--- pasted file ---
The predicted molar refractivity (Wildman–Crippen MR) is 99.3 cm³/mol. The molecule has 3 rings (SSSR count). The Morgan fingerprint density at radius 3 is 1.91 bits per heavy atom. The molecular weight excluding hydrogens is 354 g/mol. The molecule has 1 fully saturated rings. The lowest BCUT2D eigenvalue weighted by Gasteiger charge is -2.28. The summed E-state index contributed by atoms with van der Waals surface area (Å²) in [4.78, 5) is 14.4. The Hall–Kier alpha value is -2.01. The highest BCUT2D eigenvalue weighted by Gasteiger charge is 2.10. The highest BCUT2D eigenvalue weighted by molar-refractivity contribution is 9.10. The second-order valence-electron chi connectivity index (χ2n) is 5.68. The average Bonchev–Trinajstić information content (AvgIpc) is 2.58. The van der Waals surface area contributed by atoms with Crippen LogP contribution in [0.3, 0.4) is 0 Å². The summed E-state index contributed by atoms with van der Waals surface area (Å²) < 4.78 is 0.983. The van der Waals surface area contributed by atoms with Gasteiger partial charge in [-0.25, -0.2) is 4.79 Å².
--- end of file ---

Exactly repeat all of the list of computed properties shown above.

The predicted molar refractivity (Wildman–Crippen MR) is 99.3 cm³/mol. The molecule has 3 rings (SSSR count). The Morgan fingerprint density at radius 3 is 1.91 bits per heavy atom. The molecular weight excluding hydrogens is 354 g/mol. The molecule has 1 fully saturated rings. The lowest BCUT2D eigenvalue weighted by Gasteiger charge is -2.28. The summed E-state index contributed by atoms with van der Waals surface area (Å²) in [4.78, 5) is 14.4. The Hall–Kier alpha value is -2.01. The highest BCUT2D eigenvalue weighted by Gasteiger charge is 2.10. The highest BCUT2D eigenvalue weighted by molar-refractivity contribution is 9.10. The second-order valence-electron chi connectivity index (χ2n) is 5.68. The average Bonchev–Trinajstić information content (AvgIpc) is 2.58. The van der Waals surface area contributed by atoms with Crippen LogP contribution in [0.3, 0.4) is 0 Å². The summed E-state index contributed by atoms with van der Waals surface area (Å²) < 4.78 is 0.983. The van der Waals surface area contributed by atoms with Gasteiger partial charge in [-0.25, -0.2) is 4.79 Å².